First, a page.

Has the port collection become to large to handle.
pauls at utdallas.edu
pauls at utdallas.edu
Sun May 14 16:39:24 UTC 2006
--On May 13, 2006 7:18:16 PM -0400 Garance A Drosihn <drosih at rpi.edu> wrote:
> At 2:28 PM -0400 5/13/06, fbsd wrote:
>> To all question list readers;
>> Now with 14576 ports in the collection where do you
>> draw the line that its too large to be downloading
>> the whole collection when you just use 10 or 20 of
> This is a good question. For all those people who want
> to roll their eyes and ignore this question, please
> answer it. Where *DO* you draw the line? Obviously it's
> not at 10,000 ports. Will it be 20,000? 50,000? How
> many programs exist? Will every single program known to
> man eventually be in the ports collection? How hopeless
> is that? And if not, then "Where do you draw the line?".
I must confess to some confusion here. I don't have any boxes (and most of
mine are headless servers) that have only 10 or 20 ports installed. (Cvsup
alone has two dependencies, so you'll have three ports installed just to
keep ports up to date.) Most of my servers have over 100 installed ports
at least. My workstation is close to 490. Furthermore, the *entire* ports
tree, **up-to-date**, consumes 329MB of space (without distfiles). In the
days when you can buy 20GB hard drives for $10 US, how can this be a
The purpose of the ports collection is to make available to FreeBSD users
programs that they might find useful. The more programs there are
available, the wider the audience that is attracted to FreeBSD.
Furthermore, a port wouldn't even exist in FreeBSD unless at least *one*
person was interested enough in it to become the creator and maintainer of
The price *you* pay for keeping your ports up to date is very minor - 10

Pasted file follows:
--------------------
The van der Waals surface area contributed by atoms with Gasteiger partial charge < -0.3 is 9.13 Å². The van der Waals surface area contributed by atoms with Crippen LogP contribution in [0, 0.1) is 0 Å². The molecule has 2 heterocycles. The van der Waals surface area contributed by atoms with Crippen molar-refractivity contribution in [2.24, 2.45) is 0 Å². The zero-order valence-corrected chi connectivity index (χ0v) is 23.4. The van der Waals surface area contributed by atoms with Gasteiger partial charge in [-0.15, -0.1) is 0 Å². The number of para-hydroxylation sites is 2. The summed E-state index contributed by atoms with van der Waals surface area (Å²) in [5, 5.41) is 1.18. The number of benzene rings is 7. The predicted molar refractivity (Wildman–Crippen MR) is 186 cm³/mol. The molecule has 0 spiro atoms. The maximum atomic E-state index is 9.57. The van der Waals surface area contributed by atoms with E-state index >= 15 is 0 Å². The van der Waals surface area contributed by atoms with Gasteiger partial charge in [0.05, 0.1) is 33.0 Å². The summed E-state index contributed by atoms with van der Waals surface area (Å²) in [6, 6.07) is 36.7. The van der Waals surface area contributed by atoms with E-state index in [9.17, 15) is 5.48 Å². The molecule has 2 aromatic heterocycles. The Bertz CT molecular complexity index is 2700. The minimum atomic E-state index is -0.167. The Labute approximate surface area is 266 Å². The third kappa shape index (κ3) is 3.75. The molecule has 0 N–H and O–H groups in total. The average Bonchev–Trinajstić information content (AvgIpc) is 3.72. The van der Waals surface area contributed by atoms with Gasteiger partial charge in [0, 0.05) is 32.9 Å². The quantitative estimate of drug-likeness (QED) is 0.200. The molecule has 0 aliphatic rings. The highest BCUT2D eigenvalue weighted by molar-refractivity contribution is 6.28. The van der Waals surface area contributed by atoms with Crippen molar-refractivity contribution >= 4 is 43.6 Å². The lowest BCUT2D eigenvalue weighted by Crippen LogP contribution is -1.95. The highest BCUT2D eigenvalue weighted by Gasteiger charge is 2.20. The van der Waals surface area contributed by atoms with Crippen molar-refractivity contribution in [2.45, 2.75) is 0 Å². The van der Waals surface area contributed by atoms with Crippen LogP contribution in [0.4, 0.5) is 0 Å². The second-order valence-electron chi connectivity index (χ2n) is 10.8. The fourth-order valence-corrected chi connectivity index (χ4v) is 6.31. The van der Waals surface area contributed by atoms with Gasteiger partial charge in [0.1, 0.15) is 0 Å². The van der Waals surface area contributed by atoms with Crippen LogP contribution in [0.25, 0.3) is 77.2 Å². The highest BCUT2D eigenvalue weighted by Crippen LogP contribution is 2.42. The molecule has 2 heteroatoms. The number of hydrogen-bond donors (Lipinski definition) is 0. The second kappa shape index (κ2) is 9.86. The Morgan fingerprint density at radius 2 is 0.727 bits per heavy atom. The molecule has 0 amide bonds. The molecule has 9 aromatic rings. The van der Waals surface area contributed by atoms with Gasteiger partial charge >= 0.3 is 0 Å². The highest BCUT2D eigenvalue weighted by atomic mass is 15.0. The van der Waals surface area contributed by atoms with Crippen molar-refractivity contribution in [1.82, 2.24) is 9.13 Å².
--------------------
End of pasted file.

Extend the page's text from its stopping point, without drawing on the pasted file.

minutes a day (max) updating through CVS and 329MB of hard drive space.
And if you have to pay for bandwidth use, you only need to cvsup right
before you have to install or upgrade a port.
Yet this suggestions is - lets make the system infinitely more complex so
that a handful of people who dislike having to use that 329MB and do CVSup
occasionally don't have to deal with it. Does that make sense to you?
Personally, I would rather burden that handful of people by making them do
customization than to punish the entire community to satisfy their request.
I *do* think tracking downloads would be valuable, *if* there's a way to
implement it and aggregate the data. Knowing how many times a particular
port is installed might open more than a few eyes. The problem is, you'd
have to have accurate stats from *every* mirror and those would have to be
aggregated and collated. Not a big problem, for sure, but still, more work
for somebody who's already a volunteer. But knowing how many times a
port's distfile was fetched and how many times it was upgraded would be
The problem is, it would require some sort of "ping" to FreeBSD that
included useful data, because, once the base port is installed (which is
somewhere between 8 and 40K normally), the install is going to pull the
distfile from the MASTER_SITE, which could be one of twenty or thirty
different sites. This "ping" could also include information such as which
mirror sites are out of date or off-line. I get the sense that tracking
this would not be too hard, because the "intelligence" already exists
within ports, but I'm not knowledgeable enough to tackle the problem.
Paul Schmehl (pauls at utdallas.edu)
Adjunct Information Security Officer
The University of Texas at Dallas
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